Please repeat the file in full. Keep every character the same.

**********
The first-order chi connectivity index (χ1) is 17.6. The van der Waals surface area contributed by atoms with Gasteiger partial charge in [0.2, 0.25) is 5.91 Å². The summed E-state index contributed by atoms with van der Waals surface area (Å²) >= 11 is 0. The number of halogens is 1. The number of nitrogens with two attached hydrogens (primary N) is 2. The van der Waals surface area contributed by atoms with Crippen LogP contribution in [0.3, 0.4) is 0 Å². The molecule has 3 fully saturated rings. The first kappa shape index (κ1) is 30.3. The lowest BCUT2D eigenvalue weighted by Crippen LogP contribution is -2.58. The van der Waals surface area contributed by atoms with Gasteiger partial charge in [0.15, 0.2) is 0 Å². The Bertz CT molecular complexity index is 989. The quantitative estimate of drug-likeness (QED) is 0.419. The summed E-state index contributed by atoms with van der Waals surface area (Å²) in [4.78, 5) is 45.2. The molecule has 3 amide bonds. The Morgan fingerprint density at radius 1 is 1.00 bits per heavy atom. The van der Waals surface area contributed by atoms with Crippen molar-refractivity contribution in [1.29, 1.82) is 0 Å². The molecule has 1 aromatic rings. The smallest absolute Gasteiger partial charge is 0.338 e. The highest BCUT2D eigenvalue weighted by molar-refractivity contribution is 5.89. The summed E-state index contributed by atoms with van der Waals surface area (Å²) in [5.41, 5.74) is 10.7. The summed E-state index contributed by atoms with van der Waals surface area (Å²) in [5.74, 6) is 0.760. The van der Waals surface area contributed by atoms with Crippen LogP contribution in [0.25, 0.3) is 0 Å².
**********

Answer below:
The first-order chi connectivity index (χ1) is 17.6. The van der Waals surface area contributed by atoms with Gasteiger partial charge in [0.2, 0.25) is 5.91 Å². The summed E-state index contributed by atoms with van der Waals surface area (Å²) >= 11 is 0. The number of halogens is 1. The number of nitrogens with two attached hydrogens (primary N) is 2. The van der Waals surface area contributed by atoms with Crippen LogP contribution in [0.3, 0.4) is 0 Å². The molecule has 3 fully saturated rings. The first kappa shape index (κ1) is 30.3. The lowest BCUT2D eigenvalue weighted by Crippen LogP contribution is -2.58. The van der Waals surface area contributed by atoms with Gasteiger partial charge in [0.15, 0.2) is 0 Å². The Bertz CT molecular complexity index is 989. The quantitative estimate of drug-likeness (QED) is 0.419. The summed E-state index contributed by atoms with van der Waals surface area (Å²) in [4.78, 5) is 45.2. The molecule has 3 amide bonds. The Morgan fingerprint density at radius 1 is 1.00 bits per heavy atom. The van der Waals surface area contributed by atoms with Crippen molar-refractivity contribution in [1.29, 1.82) is 0 Å². The molecule has 1 aromatic rings. The smallest absolute Gasteiger partial charge is 0.338 e. The highest BCUT2D eigenvalue weighted by molar-refractivity contribution is 5.89. The summed E-state index contributed by atoms with van der Waals surface area (Å²) in [5.41, 5.74) is 10.7. The summed E-state index contributed by atoms with van der Waals surface area (Å²) in [5.74, 6) is 0.760. The van der Waals surface area contributed by atoms with Crippen LogP contribution in [0.25, 0.3) is 0 Å².